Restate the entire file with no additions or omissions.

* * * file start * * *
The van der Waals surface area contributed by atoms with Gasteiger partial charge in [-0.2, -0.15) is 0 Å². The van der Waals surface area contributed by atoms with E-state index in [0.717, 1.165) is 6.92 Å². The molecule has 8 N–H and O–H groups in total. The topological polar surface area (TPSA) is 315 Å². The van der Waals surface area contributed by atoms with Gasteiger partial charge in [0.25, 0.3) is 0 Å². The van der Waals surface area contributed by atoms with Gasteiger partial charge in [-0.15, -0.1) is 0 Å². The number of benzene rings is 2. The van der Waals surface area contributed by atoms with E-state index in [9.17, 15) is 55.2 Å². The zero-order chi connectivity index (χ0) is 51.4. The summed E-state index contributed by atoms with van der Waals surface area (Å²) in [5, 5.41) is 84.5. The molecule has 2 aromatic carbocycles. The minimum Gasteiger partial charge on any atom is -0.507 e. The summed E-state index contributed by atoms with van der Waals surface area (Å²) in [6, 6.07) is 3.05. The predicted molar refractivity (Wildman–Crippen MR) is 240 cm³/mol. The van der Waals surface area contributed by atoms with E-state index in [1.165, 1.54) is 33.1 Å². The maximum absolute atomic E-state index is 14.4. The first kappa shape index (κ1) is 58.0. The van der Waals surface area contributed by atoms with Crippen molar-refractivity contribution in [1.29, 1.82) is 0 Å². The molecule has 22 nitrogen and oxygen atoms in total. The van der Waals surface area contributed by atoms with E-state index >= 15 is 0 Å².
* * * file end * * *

The van der Waals surface area contributed by atoms with Gasteiger partial charge in [-0.2, -0.15) is 0 Å². The van der Waals surface area contributed by atoms with E-state index in [0.717, 1.165) is 6.92 Å². The molecule has 8 N–H and O–H groups in total. The topological polar surface area (TPSA) is 315 Å². The van der Waals surface area contributed by atoms with Gasteiger partial charge in [0.25, 0.3) is 0 Å². The van der Waals surface area contributed by atoms with Gasteiger partial charge in [-0.15, -0.1) is 0 Å². The number of benzene rings is 2. The van der Waals surface area contributed by atoms with E-state index in [9.17, 15) is 55.2 Å². The zero-order chi connectivity index (χ0) is 51.4. The summed E-state index contributed by atoms with van der Waals surface area (Å²) in [5, 5.41) is 84.5. The molecule has 2 aromatic carbocycles. The minimum Gasteiger partial charge on any atom is -0.507 e. The summed E-state index contributed by atoms with van der Waals surface area (Å²) in [6, 6.07) is 3.05. The predicted molar refractivity (Wildman–Crippen MR) is 240 cm³/mol. The van der Waals surface area contributed by atoms with E-state index in [1.165, 1.54) is 33.1 Å². The maximum absolute atomic E-state index is 14.4. The first kappa shape index (κ1) is 58.0. The van der Waals surface area contributed by atoms with Crippen molar-refractivity contribution in [1.29, 1.82) is 0 Å². The molecule has 22 nitrogen and oxygen atoms in total. The van der Waals surface area contributed by atoms with E-state index >= 15 is 0 Å².